I read a recent post about decision making from marketing guru, Seth Godin. He calls his process to go faster “decision hygiene.” It reminded me of principles I use for sorting mail and housework. My clean-up knowledge is based on hand-me-down wisdom like “touch things once” and “everything in its place” but in reality, anything that takes time is a decision making process.
Godin had five points to move things along faster: make decisions faster, do them in the right order, do it once, don’t look for help once you’ve started and triage the decisions.
So If I am going to write I’m going to:
- Decide what I am going to write about, and do it as quickly as possible.
- Do all organizational activities involving committees or other people’s permission first.
- Follow through with my idea, even if I start to hate it while I’m typing.
- Workshop the results only with people who will improve my writing.
- Decide what to write: a blog, novel scene, or schedule twitter feeds. If any of these items do not matter to the project at hand, I’ll choose not to focus on it.
Stranger in a Strange Land by Eric Michaels
I liked this post by Michaels because it is about a cross-cultural experience, with an ethnic twist. It is something that expats feel when they are raised abroad as missionary kids, or feelings experienced by “third culture” children raised overseas because of their parents work. Even army brats, who move within the United States, find they are not rooted enough to respond to the culture they live in.
My father was an engineer who worked in the natural gas industry. While I lived overseas I hung on to my Canadian birthplace as my identity. But when I went back to Canada I did not fit in. I did not understand their jokes, the television, politics, customs, I was disdainful of their seemingly vacuous, modern life-style. My childhood was spent in Iran, where life was more flavorful, and gritty. My mother, and my elementary schooling, was British. It turns out that the British-Iranian combination is the strongest cornerstone of my identity.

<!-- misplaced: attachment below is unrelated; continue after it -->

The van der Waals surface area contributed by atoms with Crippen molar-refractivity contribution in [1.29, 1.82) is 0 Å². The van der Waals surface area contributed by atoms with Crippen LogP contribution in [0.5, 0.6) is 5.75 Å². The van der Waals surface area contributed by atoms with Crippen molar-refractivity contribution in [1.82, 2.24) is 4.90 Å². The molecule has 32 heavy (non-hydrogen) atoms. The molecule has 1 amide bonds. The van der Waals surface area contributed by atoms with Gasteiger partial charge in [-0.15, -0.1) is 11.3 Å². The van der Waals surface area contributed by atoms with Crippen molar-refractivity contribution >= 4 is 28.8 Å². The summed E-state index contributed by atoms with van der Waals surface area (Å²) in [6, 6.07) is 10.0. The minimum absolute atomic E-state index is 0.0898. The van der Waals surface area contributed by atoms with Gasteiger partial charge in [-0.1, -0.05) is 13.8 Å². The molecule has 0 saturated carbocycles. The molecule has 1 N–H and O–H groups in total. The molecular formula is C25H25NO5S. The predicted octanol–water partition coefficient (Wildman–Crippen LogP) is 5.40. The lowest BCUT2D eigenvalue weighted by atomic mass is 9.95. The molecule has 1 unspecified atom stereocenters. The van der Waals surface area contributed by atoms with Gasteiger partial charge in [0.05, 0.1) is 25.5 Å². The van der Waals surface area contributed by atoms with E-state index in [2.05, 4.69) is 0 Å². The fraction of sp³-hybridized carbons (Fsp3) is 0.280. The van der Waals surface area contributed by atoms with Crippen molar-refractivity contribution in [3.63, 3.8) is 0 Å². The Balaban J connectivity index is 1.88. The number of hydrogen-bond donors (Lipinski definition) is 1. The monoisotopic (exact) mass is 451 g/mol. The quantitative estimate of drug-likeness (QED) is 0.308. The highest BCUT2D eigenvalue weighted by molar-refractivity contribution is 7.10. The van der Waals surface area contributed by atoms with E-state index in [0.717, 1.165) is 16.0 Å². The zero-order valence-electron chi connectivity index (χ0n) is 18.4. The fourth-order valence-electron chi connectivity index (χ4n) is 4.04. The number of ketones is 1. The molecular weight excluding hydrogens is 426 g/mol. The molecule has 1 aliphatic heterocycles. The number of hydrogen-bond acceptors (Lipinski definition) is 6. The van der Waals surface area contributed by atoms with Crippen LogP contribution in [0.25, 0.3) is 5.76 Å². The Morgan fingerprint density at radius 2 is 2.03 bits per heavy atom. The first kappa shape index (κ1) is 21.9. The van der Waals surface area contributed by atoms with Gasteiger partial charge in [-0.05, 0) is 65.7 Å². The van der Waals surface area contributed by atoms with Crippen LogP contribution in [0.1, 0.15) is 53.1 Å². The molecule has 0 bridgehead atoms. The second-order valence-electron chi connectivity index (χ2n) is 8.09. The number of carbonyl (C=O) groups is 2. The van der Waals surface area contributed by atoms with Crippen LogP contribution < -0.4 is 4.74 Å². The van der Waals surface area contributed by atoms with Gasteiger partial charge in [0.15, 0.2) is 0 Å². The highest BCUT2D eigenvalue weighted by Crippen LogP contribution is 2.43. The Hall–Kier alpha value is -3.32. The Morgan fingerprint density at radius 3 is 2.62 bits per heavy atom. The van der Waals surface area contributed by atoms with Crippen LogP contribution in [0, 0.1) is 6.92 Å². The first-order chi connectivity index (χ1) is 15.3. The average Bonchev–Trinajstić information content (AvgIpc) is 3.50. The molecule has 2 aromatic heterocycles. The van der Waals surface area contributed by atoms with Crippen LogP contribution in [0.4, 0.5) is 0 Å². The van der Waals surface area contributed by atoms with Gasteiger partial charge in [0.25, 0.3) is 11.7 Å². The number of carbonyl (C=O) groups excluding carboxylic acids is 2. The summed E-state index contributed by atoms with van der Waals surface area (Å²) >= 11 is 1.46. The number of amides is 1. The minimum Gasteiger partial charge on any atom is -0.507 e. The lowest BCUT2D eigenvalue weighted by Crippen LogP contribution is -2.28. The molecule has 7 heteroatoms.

Eventually, I integrated all the different “selfs” that I carry around with me; the Brit, the Iranian, the Canadian, the American. Writing speeds up that discernment process. It’s my”holy foursome:” four that are one, but not wholly so. Each identity is full of holes, and delightedly, not so holy either!
However, I’m white, and my most of my cultures are near-cultures, very “Anglo.” Here is my favorite video for the third culture humans who grapple with ethnic complexity too, presented by Ethnic Man, Teja Arboleda.
“Why write in the first place?” Paula Priamos, a professor at University California, San Bernardino, questioned her students, all intermediate level writers. The responses spun around the notion of self-expression, the importance of free expression without judgment and how writing is a calming, enjoyable way to articulate ideas. For a few people it was also tied to compulsive need, or to practical goal like developing a skill that they were “half-way good at”, or the opportunity of a portable job. Paula discovered that self-expression it is essential to all writers.
writing gives people a sense of empowerment because it gives voice to something that would not otherwise be heard.